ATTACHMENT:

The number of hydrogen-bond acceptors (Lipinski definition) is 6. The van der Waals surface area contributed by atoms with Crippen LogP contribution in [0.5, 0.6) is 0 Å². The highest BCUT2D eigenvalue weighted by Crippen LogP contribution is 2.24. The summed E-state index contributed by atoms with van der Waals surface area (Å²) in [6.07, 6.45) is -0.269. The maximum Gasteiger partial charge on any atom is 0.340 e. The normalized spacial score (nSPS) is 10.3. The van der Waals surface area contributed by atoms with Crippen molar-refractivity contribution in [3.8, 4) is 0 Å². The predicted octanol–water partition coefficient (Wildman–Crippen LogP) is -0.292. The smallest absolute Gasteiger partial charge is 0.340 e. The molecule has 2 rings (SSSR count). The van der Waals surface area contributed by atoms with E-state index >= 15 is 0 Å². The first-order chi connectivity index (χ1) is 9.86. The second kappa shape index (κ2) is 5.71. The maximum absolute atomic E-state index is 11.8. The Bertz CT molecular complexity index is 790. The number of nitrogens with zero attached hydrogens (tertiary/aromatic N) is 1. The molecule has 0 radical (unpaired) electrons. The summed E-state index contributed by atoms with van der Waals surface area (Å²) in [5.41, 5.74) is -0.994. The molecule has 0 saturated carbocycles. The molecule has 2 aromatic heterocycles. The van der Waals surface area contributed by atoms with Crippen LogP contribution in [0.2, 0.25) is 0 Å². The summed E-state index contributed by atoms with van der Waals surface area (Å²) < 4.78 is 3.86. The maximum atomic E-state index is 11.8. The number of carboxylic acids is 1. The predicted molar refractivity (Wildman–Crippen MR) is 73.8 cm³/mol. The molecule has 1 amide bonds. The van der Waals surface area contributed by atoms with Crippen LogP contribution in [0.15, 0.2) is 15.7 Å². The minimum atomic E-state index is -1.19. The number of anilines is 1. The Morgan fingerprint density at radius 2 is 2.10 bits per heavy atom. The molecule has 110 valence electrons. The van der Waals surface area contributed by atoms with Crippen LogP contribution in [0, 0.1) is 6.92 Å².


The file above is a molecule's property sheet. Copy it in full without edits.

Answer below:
The number of hydrogen-bond acceptors (Lipinski definition) is 6. The van der Waals surface area contributed by atoms with Crippen LogP contribution in [0.5, 0.6) is 0 Å². The highest BCUT2D eigenvalue weighted by Crippen LogP contribution is 2.24. The summed E-state index contributed by atoms with van der Waals surface area (Å²) in [6.07, 6.45) is -0.269. The maximum Gasteiger partial charge on any atom is 0.340 e. The normalized spacial score (nSPS) is 10.3. The van der Waals surface area contributed by atoms with Crippen molar-refractivity contribution in [3.8, 4) is 0 Å². The predicted octanol–water partition coefficient (Wildman–Crippen LogP) is -0.292. The smallest absolute Gasteiger partial charge is 0.340 e. The molecule has 2 rings (SSSR count). The van der Waals surface area contributed by atoms with E-state index >= 15 is 0 Å². The first-order chi connectivity index (χ1) is 9.86. The second kappa shape index (κ2) is 5.71. The maximum absolute atomic E-state index is 11.8. The Bertz CT molecular complexity index is 790. The number of nitrogens with zero attached hydrogens (tertiary/aromatic N) is 1. The molecule has 0 radical (unpaired) electrons. The summed E-state index contributed by atoms with van der Waals surface area (Å²) in [5.41, 5.74) is -0.994. The molecule has 0 saturated carbocycles. The molecule has 2 aromatic heterocycles. The van der Waals surface area contributed by atoms with Crippen LogP contribution in [0.2, 0.25) is 0 Å². The summed E-state index contributed by atoms with van der Waals surface area (Å²) < 4.78 is 3.86. The maximum atomic E-state index is 11.8. The number of carboxylic acids is 1. The predicted molar refractivity (Wildman–Crippen MR) is 73.8 cm³/mol. The molecule has 1 amide bonds. The van der Waals surface area contributed by atoms with Crippen LogP contribution in [0.15, 0.2) is 15.7 Å². The minimum atomic E-state index is -1.19. The number of anilines is 1. The Morgan fingerprint density at radius 2 is 2.10 bits per heavy atom. The molecule has 110 valence electrons. The van der Waals surface area contributed by atoms with Crippen LogP contribution in [0, 0.1) is 6.92 Å².